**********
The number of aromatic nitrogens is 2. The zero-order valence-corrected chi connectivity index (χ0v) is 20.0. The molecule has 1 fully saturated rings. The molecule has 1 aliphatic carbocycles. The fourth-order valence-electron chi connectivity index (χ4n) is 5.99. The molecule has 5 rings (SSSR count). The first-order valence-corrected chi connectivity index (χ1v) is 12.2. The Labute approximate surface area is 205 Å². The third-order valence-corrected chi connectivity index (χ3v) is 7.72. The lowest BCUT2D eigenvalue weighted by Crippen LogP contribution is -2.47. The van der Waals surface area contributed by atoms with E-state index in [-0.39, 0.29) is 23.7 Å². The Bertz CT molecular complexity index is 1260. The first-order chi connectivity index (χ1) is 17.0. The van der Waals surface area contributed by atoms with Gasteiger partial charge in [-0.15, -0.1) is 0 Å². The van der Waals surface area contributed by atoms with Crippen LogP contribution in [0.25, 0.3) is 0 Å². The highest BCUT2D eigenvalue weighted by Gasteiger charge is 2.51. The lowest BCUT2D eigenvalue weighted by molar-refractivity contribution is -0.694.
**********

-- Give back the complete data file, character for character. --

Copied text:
The number of aromatic nitrogens is 2. The zero-order valence-corrected chi connectivity index (χ0v) is 20.0. The molecule has 1 fully saturated rings. The molecule has 1 aliphatic carbocycles. The fourth-order valence-electron chi connectivity index (χ4n) is 5.99. The molecule has 5 rings (SSSR count). The first-order valence-corrected chi connectivity index (χ1v) is 12.2. The Labute approximate surface area is 205 Å². The third-order valence-corrected chi connectivity index (χ3v) is 7.72. The lowest BCUT2D eigenvalue weighted by Crippen LogP contribution is -2.47. The van der Waals surface area contributed by atoms with E-state index in [-0.39, 0.29) is 23.7 Å². The Bertz CT molecular complexity index is 1260. The first-order chi connectivity index (χ1) is 17.0. The van der Waals surface area contributed by atoms with Gasteiger partial charge in [-0.15, -0.1) is 0 Å². The van der Waals surface area contributed by atoms with Crippen LogP contribution in [0.25, 0.3) is 0 Å². The highest BCUT2D eigenvalue weighted by Gasteiger charge is 2.51. The lowest BCUT2D eigenvalue weighted by molar-refractivity contribution is -0.694.